Probably every pub in the city serves some kind of Fish & Chips. It’s a very popular and profitable dish. If the fish fillet came as frozen, it would have been either portioned accordingly and coated in an house batter, deep-fried half-way, and finished off before service started. It could also have been shipped as individual fillets in a box and deep-fried with a batter to order. I’ve seen pubs working with or around this pretense as a way of lowering food cost and increasing dish recovery or turnover.
I was once a fan of Fish & Chips, up until I encountered some realy nasty deep-frying experiences at work. My first taste of an authentic Fish & Chips was in London nearly thirty years ago. I was about 13, and never realized I was having a major treat at my hands. At that age, I only wanted two things: toys and any books related to the martial arts; anything other than that was insignificant. Academics was also off the radar, but I managed to pass my courses just to please my strict parents. Of course, pretty and highly adorable ‘girls’ remained in my list and they still mesmerized me to this day, even though they weren’t exactly ladies yet at that time. Phoebe Cates was my dream prom date as was with my peers. It was part of growing up in a co-ed school whereby terribly attractive ‘girls’ constantly roamed around the four-story HS building with open corridors set for me and my barkada to enjoy and to discuss nonsense during recess. It was like watching a pageant set for adolescents who were studying in a very inhibitive and outdated educational curricula. We had our classes at the fourth floor on our senior year and, it felt like heaven! I still often recall those moments, and as an adult, wouldn’t have had it in any other way.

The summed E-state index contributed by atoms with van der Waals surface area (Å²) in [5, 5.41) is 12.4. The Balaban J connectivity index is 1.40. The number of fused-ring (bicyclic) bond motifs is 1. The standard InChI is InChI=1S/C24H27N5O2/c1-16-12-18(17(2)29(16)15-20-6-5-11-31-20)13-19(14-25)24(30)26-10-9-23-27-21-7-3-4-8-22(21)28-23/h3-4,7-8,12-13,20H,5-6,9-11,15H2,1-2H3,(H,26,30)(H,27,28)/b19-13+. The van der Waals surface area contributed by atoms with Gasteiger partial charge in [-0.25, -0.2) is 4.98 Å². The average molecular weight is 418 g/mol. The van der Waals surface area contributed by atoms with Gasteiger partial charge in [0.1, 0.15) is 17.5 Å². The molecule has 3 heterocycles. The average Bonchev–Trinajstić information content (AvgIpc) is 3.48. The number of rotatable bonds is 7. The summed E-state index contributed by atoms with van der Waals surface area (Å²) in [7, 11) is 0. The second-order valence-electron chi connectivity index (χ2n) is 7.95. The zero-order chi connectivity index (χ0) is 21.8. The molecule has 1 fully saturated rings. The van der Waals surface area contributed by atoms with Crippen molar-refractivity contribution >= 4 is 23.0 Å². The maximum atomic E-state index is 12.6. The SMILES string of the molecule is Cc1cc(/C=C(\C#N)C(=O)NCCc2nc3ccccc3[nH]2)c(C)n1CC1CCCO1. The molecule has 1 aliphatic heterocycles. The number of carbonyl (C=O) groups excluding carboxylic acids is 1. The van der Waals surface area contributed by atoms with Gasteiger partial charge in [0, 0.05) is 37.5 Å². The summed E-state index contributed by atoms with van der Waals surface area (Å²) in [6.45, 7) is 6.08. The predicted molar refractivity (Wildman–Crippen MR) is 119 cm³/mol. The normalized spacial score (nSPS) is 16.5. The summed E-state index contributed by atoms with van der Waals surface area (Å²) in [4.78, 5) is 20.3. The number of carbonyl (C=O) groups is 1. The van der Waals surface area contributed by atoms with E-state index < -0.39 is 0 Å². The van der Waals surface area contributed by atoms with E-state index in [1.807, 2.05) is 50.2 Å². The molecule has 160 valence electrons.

Anyway, fish, particularly Filipino fried fish (Tilapia) with vinegar is just so plain and so boring. Filipinos seem to have it in no other way.Well, actually, with another way: Fish Escabeche. I’ve checked out several Filipino Escabeche recipes and all played around with this combination of ingredients: vinegar, sugar, soy sauce, catsup and bell peppers. I tasted this mixture growing-up and the house helpers did a fantastic a job of removing the dry and plain characteristics of the Fried Tilapia by turning it into Escabeche. I ate the Tilapia with gusto. It had the feeling of eating Sweet & Sour Pork without the crunch and the heavy, gingery thick sauce so common to many Sweet & Sour dishes.
My goal for this blog was to make the fish as crunchy as a Sweet and Sour Pork and the sauce as addicting as any dimsum (particularly chicken feet). This is my take on Escabeche. I didn’t follow the usual Filipino ingredients and used fillets instead of a whole Tilapia. I just don’t like picking through a whole fish when fillets are readily available in the market. This is a sort of a follow through to Iska’s Sinigang ng Isda; taking the fuzz out of eating something delicious without the hassles of deep-frying or picking through fish bones which can somehow ruin the enjoyment of the meal itself.
- Wild Cod Fillets
- Sweet Rice Flour
- Olive Oil
- White Balsamic Vinegar or White Wine Vinegar
- White Wine (Chardonnay)
- Red & Green Bell Peppers, finely diced
- White Onions, finely diced
- Garlic, minced
- Lemon Rind
- Lemon Juice
- Dried Oregano: Optional
Season the fillets with salt and pepper and roll the fillets with a slice of lemon inside. Secure the fillets with a skewer or a toothpick.
Heat a pan with oil and pan-fry or deep-fry the fillets until golden. Start dicing the bell peppers, onions and garlic while frying. Pat dry the fillets with a towel or let them sit on strainer while finishing off the sauce.
Saute the bell peppers, onions, and garlic in another pan. Add the herbs and the lemon rind and season to taste. Pour the White Balsamic Vinegar into the pan followed by the White Wine. Let it boil to simmer and squeeze lemon juice at the final stages of cooking.
Set the fillet at the center of the plate and pour the sauce on top of the fish. Drizzle with olive oil, season with salt, and garnish with finely diced green onions.
The White Balsamic Vinegar and the White Wine combination were the killer ingredients. Indeed, quality products can make food stand out.
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